Chaikey was a full partner with Danny not only in the raising of their children but also in their many movement and other communal endeavors, and these worlds coincided when their children went to Habonim camp and one of them, Joe. to the Habonim Workshop in Israel. All of this and more was reflected in the eulogy delivered by Danny's longtirne friend, Ben Sosewitz, who likewise has served in a range of leadership roles in Labor Zionism and elsewhere, most notably as a recent national president of the American Society for Technion. After recalling their shared childhood and teen years, all connected to the movement because of the influence of their parents and siblings, Ben stated the following:

Danny came home from the war with a broken body. He started a long arduous road to recovery, which he accomplished with reasonable success but not without a lot of difficulty. He was able to continue his education, and later, with Chaikey at his side, to reach professional status at the University of Chicago. He and Chaikey established a family life and Danny achieved a noteworthy career. He loved all kinds of music, the Chicago Cubs, a hot dog with all the works, and once in a while a vodka on the rocks. How unfair it seems that a lifetime of struggle, achievement, contentment, and gratification are described in a few short sentences.

But perhaps, as we look around and take note of those who came here to honor Danny's life, we have a better sense of what that life was all about. Danny reveled in his life as husband, parent, and grandparent. Throughout his life he was a leader, quiet, thoughtful, and modest. Those in his company valued his views and opinions. Much of his energy, outside of family and work, was dedicated to the Labor Zionist movement. Later, he included responsibilities in YIVO because of his love for and interest in the perpetuation of the Yiddish language and its culture. He also became involved in the Chicago Jewish Historical Society in order to assure the retention of our rich local Jewish communal history. Throughout, he never let up in his devotion to the youth of Habonim and their programs. He, together, with Chaikey, were to be honored in August for their lifelong commitment to the Labor Zionist family and its work. He also talked about continuing to help plan additional reunions of his Manley High School classmates, and was planning his regular trek to his summer home, where he shared so much with children, grandchildren, and friends.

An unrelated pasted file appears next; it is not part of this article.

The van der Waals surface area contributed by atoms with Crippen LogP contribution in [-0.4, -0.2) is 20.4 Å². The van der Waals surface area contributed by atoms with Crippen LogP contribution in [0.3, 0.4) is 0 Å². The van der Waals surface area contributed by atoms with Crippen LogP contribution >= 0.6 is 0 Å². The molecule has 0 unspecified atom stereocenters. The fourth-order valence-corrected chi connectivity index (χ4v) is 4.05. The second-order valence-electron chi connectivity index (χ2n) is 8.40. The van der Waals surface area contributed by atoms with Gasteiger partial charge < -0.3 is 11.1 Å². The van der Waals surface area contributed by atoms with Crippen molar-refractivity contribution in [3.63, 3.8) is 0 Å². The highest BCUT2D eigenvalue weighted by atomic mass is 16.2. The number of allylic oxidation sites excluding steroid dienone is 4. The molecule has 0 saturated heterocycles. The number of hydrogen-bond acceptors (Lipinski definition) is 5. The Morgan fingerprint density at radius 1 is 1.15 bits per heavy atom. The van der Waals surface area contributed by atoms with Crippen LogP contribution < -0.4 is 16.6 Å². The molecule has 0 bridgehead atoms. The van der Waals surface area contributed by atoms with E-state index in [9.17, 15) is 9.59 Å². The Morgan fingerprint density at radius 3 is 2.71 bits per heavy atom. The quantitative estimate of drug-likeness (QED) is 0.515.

Only a few months ago, Danny was getting ready to make his regular two-month visit with Chaikey to the Israel he loved, and to which he gave so much, there to visit with family and a wide circle of friends. Danny surfed the Internet regularly, focusing on the Israeli press and the sense it portrayed of the mood and frustrations of the Israeli public both during the peace process and after its collapse. He voiced his own frustrations because he believed in the need for arriving at a peaceful conclusion of the conflict. Danny was not ready to quit. He was active, responsible, vibrant, understanding, and vital until illness struck him down.